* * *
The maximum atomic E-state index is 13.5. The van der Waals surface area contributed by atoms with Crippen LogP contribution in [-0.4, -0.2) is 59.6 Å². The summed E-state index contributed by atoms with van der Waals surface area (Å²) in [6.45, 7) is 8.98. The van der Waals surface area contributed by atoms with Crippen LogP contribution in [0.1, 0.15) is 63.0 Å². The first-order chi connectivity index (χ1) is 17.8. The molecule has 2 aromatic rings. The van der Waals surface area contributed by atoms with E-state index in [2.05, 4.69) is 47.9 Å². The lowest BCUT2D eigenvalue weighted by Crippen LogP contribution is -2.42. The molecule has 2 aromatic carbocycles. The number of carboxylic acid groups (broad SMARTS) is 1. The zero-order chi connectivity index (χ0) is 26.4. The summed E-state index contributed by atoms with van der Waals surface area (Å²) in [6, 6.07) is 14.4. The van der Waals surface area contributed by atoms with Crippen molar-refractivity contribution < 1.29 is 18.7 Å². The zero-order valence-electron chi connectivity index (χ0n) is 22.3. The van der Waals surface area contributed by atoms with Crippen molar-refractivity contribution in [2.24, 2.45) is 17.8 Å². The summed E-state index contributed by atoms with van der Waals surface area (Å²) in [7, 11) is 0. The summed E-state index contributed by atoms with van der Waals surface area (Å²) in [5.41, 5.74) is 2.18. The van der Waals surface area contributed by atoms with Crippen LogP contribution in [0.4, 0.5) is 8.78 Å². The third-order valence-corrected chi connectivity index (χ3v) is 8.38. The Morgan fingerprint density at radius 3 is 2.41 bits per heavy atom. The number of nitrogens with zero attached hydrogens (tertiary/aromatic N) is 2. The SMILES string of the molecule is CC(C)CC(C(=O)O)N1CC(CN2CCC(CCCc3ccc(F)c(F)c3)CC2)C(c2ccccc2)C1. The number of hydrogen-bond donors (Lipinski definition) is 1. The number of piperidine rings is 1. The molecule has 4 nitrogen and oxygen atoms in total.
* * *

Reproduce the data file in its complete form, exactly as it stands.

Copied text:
The maximum atomic E-state index is 13.5. The van der Waals surface area contributed by atoms with Crippen LogP contribution in [-0.4, -0.2) is 59.6 Å². The summed E-state index contributed by atoms with van der Waals surface area (Å²) in [6.45, 7) is 8.98. The van der Waals surface area contributed by atoms with Crippen LogP contribution in [0.1, 0.15) is 63.0 Å². The first-order chi connectivity index (χ1) is 17.8. The molecule has 2 aromatic rings. The van der Waals surface area contributed by atoms with E-state index in [2.05, 4.69) is 47.9 Å². The lowest BCUT2D eigenvalue weighted by Crippen LogP contribution is -2.42. The molecule has 2 aromatic carbocycles. The number of carboxylic acid groups (broad SMARTS) is 1. The zero-order chi connectivity index (χ0) is 26.4. The summed E-state index contributed by atoms with van der Waals surface area (Å²) in [6, 6.07) is 14.4. The van der Waals surface area contributed by atoms with Crippen molar-refractivity contribution < 1.29 is 18.7 Å². The zero-order valence-electron chi connectivity index (χ0n) is 22.3. The van der Waals surface area contributed by atoms with Crippen molar-refractivity contribution in [2.24, 2.45) is 17.8 Å². The summed E-state index contributed by atoms with van der Waals surface area (Å²) in [7, 11) is 0. The summed E-state index contributed by atoms with van der Waals surface area (Å²) in [5.41, 5.74) is 2.18. The van der Waals surface area contributed by atoms with Crippen LogP contribution in [0.4, 0.5) is 8.78 Å². The third-order valence-corrected chi connectivity index (χ3v) is 8.38. The Morgan fingerprint density at radius 3 is 2.41 bits per heavy atom. The number of nitrogens with zero attached hydrogens (tertiary/aromatic N) is 2. The SMILES string of the molecule is CC(C)CC(C(=O)O)N1CC(CN2CCC(CCCc3ccc(F)c(F)c3)CC2)C(c2ccccc2)C1. The number of hydrogen-bond donors (Lipinski definition) is 1. The number of piperidine rings is 1. The molecule has 4 nitrogen and oxygen atoms in total.